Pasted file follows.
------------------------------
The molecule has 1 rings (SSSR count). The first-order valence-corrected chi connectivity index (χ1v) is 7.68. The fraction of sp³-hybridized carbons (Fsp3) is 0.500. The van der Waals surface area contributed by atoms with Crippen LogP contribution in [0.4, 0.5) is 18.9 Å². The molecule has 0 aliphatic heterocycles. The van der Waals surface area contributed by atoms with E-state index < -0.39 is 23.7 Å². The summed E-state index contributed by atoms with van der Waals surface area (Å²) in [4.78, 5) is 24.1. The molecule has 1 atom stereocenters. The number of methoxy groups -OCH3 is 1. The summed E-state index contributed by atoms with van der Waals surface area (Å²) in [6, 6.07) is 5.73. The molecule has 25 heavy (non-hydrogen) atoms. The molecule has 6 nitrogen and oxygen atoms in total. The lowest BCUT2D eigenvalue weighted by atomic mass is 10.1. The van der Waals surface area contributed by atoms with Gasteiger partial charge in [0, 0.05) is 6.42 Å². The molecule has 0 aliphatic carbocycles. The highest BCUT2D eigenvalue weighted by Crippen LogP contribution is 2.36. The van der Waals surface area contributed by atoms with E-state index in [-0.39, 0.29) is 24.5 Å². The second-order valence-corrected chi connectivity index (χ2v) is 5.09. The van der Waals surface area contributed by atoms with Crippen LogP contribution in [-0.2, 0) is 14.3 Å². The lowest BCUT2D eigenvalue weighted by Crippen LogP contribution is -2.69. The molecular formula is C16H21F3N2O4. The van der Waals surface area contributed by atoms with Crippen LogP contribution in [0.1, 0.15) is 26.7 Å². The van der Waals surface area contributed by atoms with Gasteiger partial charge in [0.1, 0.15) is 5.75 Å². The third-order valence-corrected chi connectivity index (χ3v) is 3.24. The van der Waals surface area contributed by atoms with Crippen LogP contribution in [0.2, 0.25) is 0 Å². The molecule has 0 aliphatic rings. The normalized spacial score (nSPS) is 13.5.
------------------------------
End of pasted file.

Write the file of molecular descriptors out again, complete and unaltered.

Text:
The molecule has 1 rings (SSSR count). The first-order valence-corrected chi connectivity index (χ1v) is 7.68. The fraction of sp³-hybridized carbons (Fsp3) is 0.500. The van der Waals surface area contributed by atoms with Crippen LogP contribution in [0.4, 0.5) is 18.9 Å². The molecule has 0 aliphatic heterocycles. The van der Waals surface area contributed by atoms with E-state index < -0.39 is 23.7 Å². The summed E-state index contributed by atoms with van der Waals surface area (Å²) in [4.78, 5) is 24.1. The molecule has 1 atom stereocenters. The number of methoxy groups -OCH3 is 1. The summed E-state index contributed by atoms with van der Waals surface area (Å²) in [6, 6.07) is 5.73. The molecule has 25 heavy (non-hydrogen) atoms. The molecule has 6 nitrogen and oxygen atoms in total. The lowest BCUT2D eigenvalue weighted by atomic mass is 10.1. The van der Waals surface area contributed by atoms with Gasteiger partial charge in [0, 0.05) is 6.42 Å². The molecule has 0 aliphatic carbocycles. The highest BCUT2D eigenvalue weighted by Crippen LogP contribution is 2.36. The van der Waals surface area contributed by atoms with E-state index in [-0.39, 0.29) is 24.5 Å². The second-order valence-corrected chi connectivity index (χ2v) is 5.09. The van der Waals surface area contributed by atoms with Crippen LogP contribution in [-0.2, 0) is 14.3 Å². The lowest BCUT2D eigenvalue weighted by Crippen LogP contribution is -2.69. The molecular formula is C16H21F3N2O4. The van der Waals surface area contributed by atoms with Crippen LogP contribution in [0.1, 0.15) is 26.7 Å². The van der Waals surface area contributed by atoms with Gasteiger partial charge in [0.1, 0.15) is 5.75 Å². The third-order valence-corrected chi connectivity index (χ3v) is 3.24. The van der Waals surface area contributed by atoms with Crippen LogP contribution in [0.2, 0.25) is 0 Å². The molecule has 0 aliphatic rings. The normalized spacial score (nSPS) is 13.5.